• The emotional toll of a severe injury and the financial burden it brings makes starting the legal process a challenge. You may experience frustration, fear, anger, anxiety or depression as you try to navigate through the complexities of a maritime personal injury case.

Given these obstacles to filing deadlines, it’s easy to see how a statute of limitations could quickly pass by while you’re still trying to recover and get back on your feet.

Therefore, it’s essential to consult with a maritime attorney as soon as possible after an accident. This will ensure all necessary steps are taken to protect your rights and pursue the compensation you deserve.

How Much Is My Maritime or Jones Act Case Worth?

A judge's gavel resting on a pile of money, symbolizing the intersection of financial interests and maritime law.

Even minor injuries can lead to substantial medical bills, and more serious injuries can require extensive medical treatment and long-term care.

For example, slip-and-fall accidents are the most common injuries in the maritime industry and can lead to spinal cord damage, traumatic brain injury, and broken bones.

Upfront costs for these injuries can range from $5,000 to over $400,000, often exceeding $1 million in lifetime costs.

Furthermore, both cases allow injured victims to recover lost income and earning capacity if their injuries are so severe they can no longer work.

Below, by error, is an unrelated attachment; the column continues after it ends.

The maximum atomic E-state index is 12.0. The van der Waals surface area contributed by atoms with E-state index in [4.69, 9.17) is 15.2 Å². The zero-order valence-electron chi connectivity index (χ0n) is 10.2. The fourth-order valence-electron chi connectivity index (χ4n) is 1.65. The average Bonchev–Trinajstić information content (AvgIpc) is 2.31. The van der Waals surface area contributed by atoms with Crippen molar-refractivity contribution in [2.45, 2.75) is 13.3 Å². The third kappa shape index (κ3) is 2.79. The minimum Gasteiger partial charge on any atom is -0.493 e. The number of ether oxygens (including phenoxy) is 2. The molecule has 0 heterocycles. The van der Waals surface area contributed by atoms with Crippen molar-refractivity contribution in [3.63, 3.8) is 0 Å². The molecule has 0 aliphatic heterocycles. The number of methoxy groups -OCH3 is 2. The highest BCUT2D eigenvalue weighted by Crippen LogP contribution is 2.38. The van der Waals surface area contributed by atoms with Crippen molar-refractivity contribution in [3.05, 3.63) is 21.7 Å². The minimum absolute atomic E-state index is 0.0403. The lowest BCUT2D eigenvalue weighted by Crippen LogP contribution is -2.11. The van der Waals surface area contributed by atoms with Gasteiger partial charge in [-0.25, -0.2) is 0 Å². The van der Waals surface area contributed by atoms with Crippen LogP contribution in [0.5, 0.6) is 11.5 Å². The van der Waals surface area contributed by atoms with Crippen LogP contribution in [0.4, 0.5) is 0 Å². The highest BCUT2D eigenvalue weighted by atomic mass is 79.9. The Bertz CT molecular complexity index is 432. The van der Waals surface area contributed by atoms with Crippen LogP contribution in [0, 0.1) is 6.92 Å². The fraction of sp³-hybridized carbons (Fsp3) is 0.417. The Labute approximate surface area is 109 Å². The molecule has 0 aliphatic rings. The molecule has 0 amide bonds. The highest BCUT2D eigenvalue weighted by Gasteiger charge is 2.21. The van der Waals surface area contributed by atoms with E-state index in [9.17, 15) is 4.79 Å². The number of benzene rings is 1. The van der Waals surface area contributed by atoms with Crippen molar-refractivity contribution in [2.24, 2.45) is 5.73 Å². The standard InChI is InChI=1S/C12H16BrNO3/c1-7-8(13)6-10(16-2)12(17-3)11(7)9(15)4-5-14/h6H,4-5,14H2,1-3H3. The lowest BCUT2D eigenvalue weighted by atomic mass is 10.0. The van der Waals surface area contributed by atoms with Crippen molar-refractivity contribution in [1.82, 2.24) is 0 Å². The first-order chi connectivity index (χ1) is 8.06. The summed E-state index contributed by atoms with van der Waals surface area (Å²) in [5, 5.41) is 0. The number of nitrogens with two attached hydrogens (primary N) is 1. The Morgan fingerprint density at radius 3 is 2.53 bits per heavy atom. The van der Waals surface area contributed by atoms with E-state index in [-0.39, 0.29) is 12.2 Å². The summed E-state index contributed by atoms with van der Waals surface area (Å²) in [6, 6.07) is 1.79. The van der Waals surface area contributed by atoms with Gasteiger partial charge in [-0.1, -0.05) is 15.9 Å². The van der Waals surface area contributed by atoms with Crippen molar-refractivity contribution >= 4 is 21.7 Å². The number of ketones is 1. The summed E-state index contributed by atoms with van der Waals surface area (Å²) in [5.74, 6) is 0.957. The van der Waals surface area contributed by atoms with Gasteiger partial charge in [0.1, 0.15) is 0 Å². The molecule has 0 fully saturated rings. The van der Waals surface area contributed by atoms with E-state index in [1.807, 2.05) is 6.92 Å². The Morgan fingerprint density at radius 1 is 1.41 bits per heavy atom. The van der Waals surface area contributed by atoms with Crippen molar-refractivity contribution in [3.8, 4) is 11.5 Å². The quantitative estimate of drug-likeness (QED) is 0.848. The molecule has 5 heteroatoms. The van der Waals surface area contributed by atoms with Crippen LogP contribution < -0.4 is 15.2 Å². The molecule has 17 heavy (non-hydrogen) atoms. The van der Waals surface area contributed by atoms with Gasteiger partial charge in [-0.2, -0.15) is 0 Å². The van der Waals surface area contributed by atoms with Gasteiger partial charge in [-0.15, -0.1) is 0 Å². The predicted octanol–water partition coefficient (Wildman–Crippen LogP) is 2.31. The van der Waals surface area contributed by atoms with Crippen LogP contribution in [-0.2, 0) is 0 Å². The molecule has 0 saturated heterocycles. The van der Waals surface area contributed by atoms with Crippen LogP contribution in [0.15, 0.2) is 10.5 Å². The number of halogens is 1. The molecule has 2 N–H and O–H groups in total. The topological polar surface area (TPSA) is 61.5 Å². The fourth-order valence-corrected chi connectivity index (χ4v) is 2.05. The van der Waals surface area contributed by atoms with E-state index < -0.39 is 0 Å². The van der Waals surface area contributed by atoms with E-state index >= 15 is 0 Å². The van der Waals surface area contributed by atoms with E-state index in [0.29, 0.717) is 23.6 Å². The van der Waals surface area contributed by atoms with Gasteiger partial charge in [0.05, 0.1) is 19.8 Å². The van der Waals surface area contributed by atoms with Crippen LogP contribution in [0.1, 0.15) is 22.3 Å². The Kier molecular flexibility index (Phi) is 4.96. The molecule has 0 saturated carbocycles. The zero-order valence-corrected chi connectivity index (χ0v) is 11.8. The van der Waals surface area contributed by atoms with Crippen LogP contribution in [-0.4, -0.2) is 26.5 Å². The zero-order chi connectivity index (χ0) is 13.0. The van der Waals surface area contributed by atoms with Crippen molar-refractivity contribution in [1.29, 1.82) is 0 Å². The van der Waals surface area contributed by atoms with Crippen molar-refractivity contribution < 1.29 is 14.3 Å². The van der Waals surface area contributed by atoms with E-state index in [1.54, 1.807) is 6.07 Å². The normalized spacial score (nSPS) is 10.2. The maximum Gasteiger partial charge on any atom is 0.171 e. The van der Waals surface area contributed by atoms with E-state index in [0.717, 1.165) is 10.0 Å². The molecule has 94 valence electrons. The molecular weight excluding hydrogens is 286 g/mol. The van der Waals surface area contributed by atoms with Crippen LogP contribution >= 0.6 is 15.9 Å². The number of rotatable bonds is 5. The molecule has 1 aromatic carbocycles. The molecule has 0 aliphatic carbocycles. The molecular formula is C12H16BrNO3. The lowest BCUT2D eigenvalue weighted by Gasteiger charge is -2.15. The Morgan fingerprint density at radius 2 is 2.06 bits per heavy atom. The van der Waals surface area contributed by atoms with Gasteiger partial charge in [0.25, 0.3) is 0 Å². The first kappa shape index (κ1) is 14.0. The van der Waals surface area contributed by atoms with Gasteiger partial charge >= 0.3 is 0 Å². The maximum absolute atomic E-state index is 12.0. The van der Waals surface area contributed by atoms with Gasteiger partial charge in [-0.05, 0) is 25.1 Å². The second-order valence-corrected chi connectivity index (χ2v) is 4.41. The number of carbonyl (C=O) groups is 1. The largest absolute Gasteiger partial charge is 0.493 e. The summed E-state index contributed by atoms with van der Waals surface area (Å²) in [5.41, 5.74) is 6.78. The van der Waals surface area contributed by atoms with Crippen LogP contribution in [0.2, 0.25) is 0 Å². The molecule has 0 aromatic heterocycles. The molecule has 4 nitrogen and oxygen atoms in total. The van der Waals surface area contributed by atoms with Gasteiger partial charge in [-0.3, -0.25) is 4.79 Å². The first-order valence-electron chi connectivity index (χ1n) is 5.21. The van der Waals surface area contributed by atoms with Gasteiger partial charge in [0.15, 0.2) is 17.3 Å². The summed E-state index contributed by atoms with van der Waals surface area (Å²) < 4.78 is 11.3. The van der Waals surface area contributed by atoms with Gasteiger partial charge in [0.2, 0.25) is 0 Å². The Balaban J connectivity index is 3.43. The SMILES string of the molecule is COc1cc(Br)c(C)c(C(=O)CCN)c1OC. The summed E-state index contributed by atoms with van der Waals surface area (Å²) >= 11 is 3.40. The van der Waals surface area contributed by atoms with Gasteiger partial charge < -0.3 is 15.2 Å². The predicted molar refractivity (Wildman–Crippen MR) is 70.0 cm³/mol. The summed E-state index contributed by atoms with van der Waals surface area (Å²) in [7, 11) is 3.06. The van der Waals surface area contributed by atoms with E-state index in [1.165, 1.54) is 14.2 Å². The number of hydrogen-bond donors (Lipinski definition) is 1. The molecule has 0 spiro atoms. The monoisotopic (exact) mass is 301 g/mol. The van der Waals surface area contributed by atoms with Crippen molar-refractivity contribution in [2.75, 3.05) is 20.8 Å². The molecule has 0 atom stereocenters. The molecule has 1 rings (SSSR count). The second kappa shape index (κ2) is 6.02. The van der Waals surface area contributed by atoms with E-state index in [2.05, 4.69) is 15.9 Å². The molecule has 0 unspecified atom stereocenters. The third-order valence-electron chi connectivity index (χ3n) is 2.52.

Considering that the average salary for a seaman in Louisiana often exceeds $70,000, even a short time without work can significantly impact one’s income and overall financial stability.

If your case is pursuable under the Jones Act, its value may increase with added damages for pain and suffering. These damages may vary depending on the extent of your injuries but can significantly increase the overall value of your case.

For example, states like Louisiana, do not cap damages for pain and suffering unless a government entity owns the vessel. If so, the state caps non-economic damages at $500,000.

The unique factors determining the value of a maritime or Jones Act case make it difficult to provide an estimate without an injury lawyer examining all the details.

However, you may recover significant compensation for your injuries and losses, and seeking legal representation can help ensure you receive maximum compensation.

Do You Have a Jones Act or Maritime Case? Contact Young Law Firm for Comprehensive Legal Support

Understanding if you have a Jones Act or maritime case is overwhelming, especially when dealing with the physical, financial, and emotional toll of a serious injury.

That’s why it’s crucial to seek guidance from experienced maritime attorneys who can navigate the complexities of these laws and fight for your rights.

The Young Law firm has extensive experience handling maritime and Jones Act cases, and we are committed to providing comprehensive legal support for our clients.

Get your free consultation with a maritime law attorney and start your journey towards the full and fair compensation you deserve.